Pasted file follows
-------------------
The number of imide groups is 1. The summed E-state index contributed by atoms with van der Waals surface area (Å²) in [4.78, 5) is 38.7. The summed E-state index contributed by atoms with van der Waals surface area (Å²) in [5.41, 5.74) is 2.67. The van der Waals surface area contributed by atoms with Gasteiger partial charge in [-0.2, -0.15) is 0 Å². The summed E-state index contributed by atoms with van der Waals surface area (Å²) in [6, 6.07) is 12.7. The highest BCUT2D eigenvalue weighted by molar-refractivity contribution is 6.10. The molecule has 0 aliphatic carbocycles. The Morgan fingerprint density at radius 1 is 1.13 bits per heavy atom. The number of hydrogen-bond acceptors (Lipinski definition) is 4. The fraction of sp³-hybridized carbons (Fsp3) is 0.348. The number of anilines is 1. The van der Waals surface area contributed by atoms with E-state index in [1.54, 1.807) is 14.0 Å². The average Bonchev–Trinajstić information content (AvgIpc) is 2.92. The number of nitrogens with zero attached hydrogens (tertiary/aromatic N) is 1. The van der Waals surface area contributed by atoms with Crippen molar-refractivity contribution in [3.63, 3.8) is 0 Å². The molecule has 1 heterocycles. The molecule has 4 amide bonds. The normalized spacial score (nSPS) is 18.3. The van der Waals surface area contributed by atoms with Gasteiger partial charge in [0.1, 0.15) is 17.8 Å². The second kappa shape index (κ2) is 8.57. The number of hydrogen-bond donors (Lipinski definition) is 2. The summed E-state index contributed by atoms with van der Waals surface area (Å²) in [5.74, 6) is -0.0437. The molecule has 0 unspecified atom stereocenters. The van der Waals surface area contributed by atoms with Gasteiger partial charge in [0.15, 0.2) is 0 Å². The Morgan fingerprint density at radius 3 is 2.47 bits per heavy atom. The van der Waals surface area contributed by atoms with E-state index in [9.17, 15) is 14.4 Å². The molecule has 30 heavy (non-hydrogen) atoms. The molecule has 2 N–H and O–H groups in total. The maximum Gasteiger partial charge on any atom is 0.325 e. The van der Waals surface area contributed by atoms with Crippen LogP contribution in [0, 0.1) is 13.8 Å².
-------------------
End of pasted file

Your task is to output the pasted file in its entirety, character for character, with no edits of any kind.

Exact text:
The number of imide groups is 1. The summed E-state index contributed by atoms with van der Waals surface area (Å²) in [4.78, 5) is 38.7. The summed E-state index contributed by atoms with van der Waals surface area (Å²) in [5.41, 5.74) is 2.67. The van der Waals surface area contributed by atoms with Gasteiger partial charge in [-0.2, -0.15) is 0 Å². The summed E-state index contributed by atoms with van der Waals surface area (Å²) in [6, 6.07) is 12.7. The highest BCUT2D eigenvalue weighted by molar-refractivity contribution is 6.10. The molecule has 0 aliphatic carbocycles. The Morgan fingerprint density at radius 1 is 1.13 bits per heavy atom. The number of hydrogen-bond acceptors (Lipinski definition) is 4. The fraction of sp³-hybridized carbons (Fsp3) is 0.348. The number of anilines is 1. The van der Waals surface area contributed by atoms with E-state index in [1.54, 1.807) is 14.0 Å². The average Bonchev–Trinajstić information content (AvgIpc) is 2.92. The number of nitrogens with zero attached hydrogens (tertiary/aromatic N) is 1. The van der Waals surface area contributed by atoms with Crippen molar-refractivity contribution in [3.63, 3.8) is 0 Å². The molecule has 1 heterocycles. The molecule has 4 amide bonds. The normalized spacial score (nSPS) is 18.3. The van der Waals surface area contributed by atoms with Gasteiger partial charge in [0.1, 0.15) is 17.8 Å². The second kappa shape index (κ2) is 8.57. The number of hydrogen-bond donors (Lipinski definition) is 2. The summed E-state index contributed by atoms with van der Waals surface area (Å²) in [5.74, 6) is -0.0437. The molecule has 0 unspecified atom stereocenters. The van der Waals surface area contributed by atoms with Gasteiger partial charge in [0.15, 0.2) is 0 Å². The Morgan fingerprint density at radius 3 is 2.47 bits per heavy atom. The van der Waals surface area contributed by atoms with E-state index in [9.17, 15) is 14.4 Å². The molecule has 30 heavy (non-hydrogen) atoms. The molecule has 2 N–H and O–H groups in total. The maximum Gasteiger partial charge on any atom is 0.325 e. The van der Waals surface area contributed by atoms with Crippen LogP contribution in [0, 0.1) is 13.8 Å².